the color deft should be something like 8, 16, or 32. width and height are whatever you want. the mode is either 0, 1, 2, 3. Here's something I got from the blitz website that might be helpful regarding the 'mode'

0 : auto - windowed in debug, fullscreen in non-debug (this is the default)
1 : fullscreen mode (how most professional games are made, covering the ENTIRE screen)
2 : windowed mode (this part you can't resize it!)
3 : scaled window mode (this one you can resize it!)

here's something else useful:

Code:

AppTitle("Untitled - Notepad")

you know how if you run notepad, up in the window bar it says 'Untitled - Notepad'. Well you want that for your game right? Well than just put a string variable inside that apptitle function and that's how it works!

Labels

labels are, well, sort of like bookmarks in your code. Say I used a label somewhere. well I can easily get back to that label with another function. This is really helpful and I always use labels for frames. Here is an example:

Code:

.myLabelName
code
code
code
code
Goto myLabelName

neat huh?

How to end fullscreen programs:

There's not X in the top right for fullscreen so use the 'End' command in one of your code and it ends the program nicely.

Graphics and Images

ok so here's how you do this. First you load the image:

Code:

Global myImage = LoadImage("C:\MyImageLocation\MyImage.bmp") ;use bitmaps!!!

than you have to draw the image:

Code:

DrawImage(myImage, xvalue, yvalue)

Now your almost ready to make games... but here's another thing you should know:

SetBuffer BackBuffer()
and
SetBuffer FrontBuffer()

change your buffers for double buffering.

Flip

changes your buffers

Cls

clears the screen. Super helpful.

Scancodes and KeyInput

KeyInput works like this:

Code:

If KeyDown(Scancode)
  Code for moving player...
EndIf

Scancodes are little numbers that you can use. Each scancode represents a key on the keyboard. '1' is the 'ESCKey'. There is a list of all scancodes on the blitz website and the blitz command reference that is inside your blitz IDE. (nifty right?) The demo version (most recent) has a scancode picker that lets you click and key and it gives you the scancode. (even niftier!)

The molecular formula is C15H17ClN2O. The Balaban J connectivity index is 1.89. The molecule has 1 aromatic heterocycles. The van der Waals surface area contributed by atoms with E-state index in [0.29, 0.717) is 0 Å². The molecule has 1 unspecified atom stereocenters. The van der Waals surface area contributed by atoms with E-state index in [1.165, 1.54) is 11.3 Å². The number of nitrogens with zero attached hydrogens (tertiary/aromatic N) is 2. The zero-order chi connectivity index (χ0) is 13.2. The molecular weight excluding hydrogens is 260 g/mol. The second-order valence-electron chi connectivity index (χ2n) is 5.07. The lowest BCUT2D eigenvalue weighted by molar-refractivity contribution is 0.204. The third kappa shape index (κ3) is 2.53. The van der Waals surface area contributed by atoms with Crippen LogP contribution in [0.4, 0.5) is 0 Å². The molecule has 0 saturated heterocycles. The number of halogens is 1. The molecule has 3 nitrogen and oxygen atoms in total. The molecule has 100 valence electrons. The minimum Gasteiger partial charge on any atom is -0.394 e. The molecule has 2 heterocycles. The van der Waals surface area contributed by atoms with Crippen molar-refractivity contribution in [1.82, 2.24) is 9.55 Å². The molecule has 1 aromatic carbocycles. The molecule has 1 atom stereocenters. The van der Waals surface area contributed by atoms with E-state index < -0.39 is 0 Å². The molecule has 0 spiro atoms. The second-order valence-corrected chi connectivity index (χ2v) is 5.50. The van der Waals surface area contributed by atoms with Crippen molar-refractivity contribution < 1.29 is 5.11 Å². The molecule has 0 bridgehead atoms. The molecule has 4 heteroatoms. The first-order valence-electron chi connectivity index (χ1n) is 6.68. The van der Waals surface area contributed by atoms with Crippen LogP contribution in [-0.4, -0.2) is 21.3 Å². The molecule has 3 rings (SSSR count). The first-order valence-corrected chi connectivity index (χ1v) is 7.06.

Functions

the Graphics() function is a function that comes with Blitz. It takes 4 parameters, or variables that change what the function does. You can create your own functions. do this by this syntax:

Code:

Function myFunctionName()
Print "This is a function!"
End Function

myFunctionName() ;This line calls the function

you can make your functions anywhere, and you can call them anywhere too. Just don't call them inside themselves or else you get an infinate loop when you run the function! Here's how you add parameters:

Code:

Function myFunc(parameter1%, parameter2#, parameter3$)
Print parameter1
Print parameter2
Print parameter3
End Function

myFunc(3, 3.5, "lolololol :D") ;notice we seperate parameters with commas!

So now you know the syntax. here's the logic.

Code:

Graphics(800, 600, 16, 2)
AppTitle("Example Game")

Global x% = 25
Global y% = 25
Global LeftKey% = 45 ;fake scancodes I don't remember what they really are....
Global RightKey% = 56
Global ship$ = "<-*->"

;we will use the 'text' function. It's like the print function but it allows you to print with different X/Y values

.gameloop
Text(x, y, ship) ;we use ship string as the value
Flip ;good for making game smoother
Cls ;refresh the screen
TestInput() ;calling on a function
Goto gameloop

Function TestInput()
  If KeyDown(LeftKey) ;notice we use the variables instead of numbers....
      x = x - 3
  EndIf
  If KeyDown(RightKey)
      x = x + 3
  EndIf
End Function

This should work... if you know what the keys are which I don't lol.

Anyways that's all (thank god) sorry about my spelling if there was lot's of errors which I'm sure there was.

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Re: Blitz Basics - Everything You Need to Know to Create Games With Blitz

Post  David B on Wed Oct 05, 2011 5:36 pm

Nighthawk0973 wrote:...you won't be learning sound or networking. Sorry guys Very Happy
Why not?
_________

Nice tutorial!

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Re: Blitz Basics - Everything You Need to Know to Create Games With Blitz

Post  Nighthawk0973 on Wed Oct 05, 2011 7:16 pm

Just because I didn't plan to put these concepts in the tutorial.

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Re: Blitz Basics - Everything You Need to Know to Create Games With Blitz

Post  David B on Wed Oct 05, 2011 7:31 pm

Nighthawk0973 wrote:Just because I didn't plan to put these concepts in the tutorial.
Will you later?